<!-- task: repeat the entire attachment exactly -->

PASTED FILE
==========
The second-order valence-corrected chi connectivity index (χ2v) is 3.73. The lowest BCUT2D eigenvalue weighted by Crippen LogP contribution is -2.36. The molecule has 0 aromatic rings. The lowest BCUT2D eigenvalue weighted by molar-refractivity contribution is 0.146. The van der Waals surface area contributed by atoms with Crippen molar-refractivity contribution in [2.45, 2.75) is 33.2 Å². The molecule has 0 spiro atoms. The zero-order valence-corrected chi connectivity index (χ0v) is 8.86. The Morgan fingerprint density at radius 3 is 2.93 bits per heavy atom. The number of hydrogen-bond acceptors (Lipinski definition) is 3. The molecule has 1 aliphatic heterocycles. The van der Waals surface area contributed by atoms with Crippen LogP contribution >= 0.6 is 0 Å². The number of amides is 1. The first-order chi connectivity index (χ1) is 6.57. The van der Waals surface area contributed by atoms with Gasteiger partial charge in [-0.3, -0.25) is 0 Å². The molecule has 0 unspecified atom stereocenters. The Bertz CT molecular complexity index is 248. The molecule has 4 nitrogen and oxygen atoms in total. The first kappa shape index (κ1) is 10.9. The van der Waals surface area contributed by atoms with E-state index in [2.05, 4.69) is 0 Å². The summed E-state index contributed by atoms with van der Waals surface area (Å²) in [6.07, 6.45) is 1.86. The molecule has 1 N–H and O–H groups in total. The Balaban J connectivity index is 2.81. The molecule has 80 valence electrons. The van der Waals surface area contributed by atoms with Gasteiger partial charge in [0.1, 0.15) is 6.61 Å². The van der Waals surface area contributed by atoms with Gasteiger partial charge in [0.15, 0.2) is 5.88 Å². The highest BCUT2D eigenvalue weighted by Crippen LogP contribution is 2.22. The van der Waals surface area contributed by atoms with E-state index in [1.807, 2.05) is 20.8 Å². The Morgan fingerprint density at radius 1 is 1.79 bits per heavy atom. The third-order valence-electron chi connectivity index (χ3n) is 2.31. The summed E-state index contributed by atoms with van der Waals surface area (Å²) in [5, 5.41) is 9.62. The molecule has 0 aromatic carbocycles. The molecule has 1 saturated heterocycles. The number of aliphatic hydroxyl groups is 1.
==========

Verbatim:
The second-order valence-corrected chi connectivity index (χ2v) is 3.73. The lowest BCUT2D eigenvalue weighted by Crippen LogP contribution is -2.36. The molecule has 0 aromatic rings. The lowest BCUT2D eigenvalue weighted by molar-refractivity contribution is 0.146. The van der Waals surface area contributed by atoms with Crippen molar-refractivity contribution in [2.45, 2.75) is 33.2 Å². The molecule has 0 spiro atoms. The zero-order valence-corrected chi connectivity index (χ0v) is 8.86. The Morgan fingerprint density at radius 3 is 2.93 bits per heavy atom. The number of hydrogen-bond acceptors (Lipinski definition) is 3. The molecule has 1 aliphatic heterocycles. The van der Waals surface area contributed by atoms with Crippen LogP contribution >= 0.6 is 0 Å². The number of amides is 1. The first-order chi connectivity index (χ1) is 6.57. The van der Waals surface area contributed by atoms with Gasteiger partial charge in [-0.3, -0.25) is 0 Å². The molecule has 0 unspecified atom stereocenters. The Bertz CT molecular complexity index is 248. The molecule has 4 nitrogen and oxygen atoms in total. The first kappa shape index (κ1) is 10.9. The van der Waals surface area contributed by atoms with E-state index in [2.05, 4.69) is 0 Å². The summed E-state index contributed by atoms with van der Waals surface area (Å²) in [6.07, 6.45) is 1.86. The molecule has 1 N–H and O–H groups in total. The Balaban J connectivity index is 2.81. The molecule has 80 valence electrons. The van der Waals surface area contributed by atoms with Gasteiger partial charge in [0.1, 0.15) is 6.61 Å². The van der Waals surface area contributed by atoms with Gasteiger partial charge in [0.15, 0.2) is 5.88 Å². The highest BCUT2D eigenvalue weighted by Crippen LogP contribution is 2.22. The van der Waals surface area contributed by atoms with E-state index in [1.807, 2.05) is 20.8 Å². The Morgan fingerprint density at radius 1 is 1.79 bits per heavy atom. The third-order valence-electron chi connectivity index (χ3n) is 2.31. The summed E-state index contributed by atoms with van der Waals surface area (Å²) in [5, 5.41) is 9.62. The molecule has 0 aromatic carbocycles. The molecule has 1 saturated heterocycles. The number of aliphatic hydroxyl groups is 1.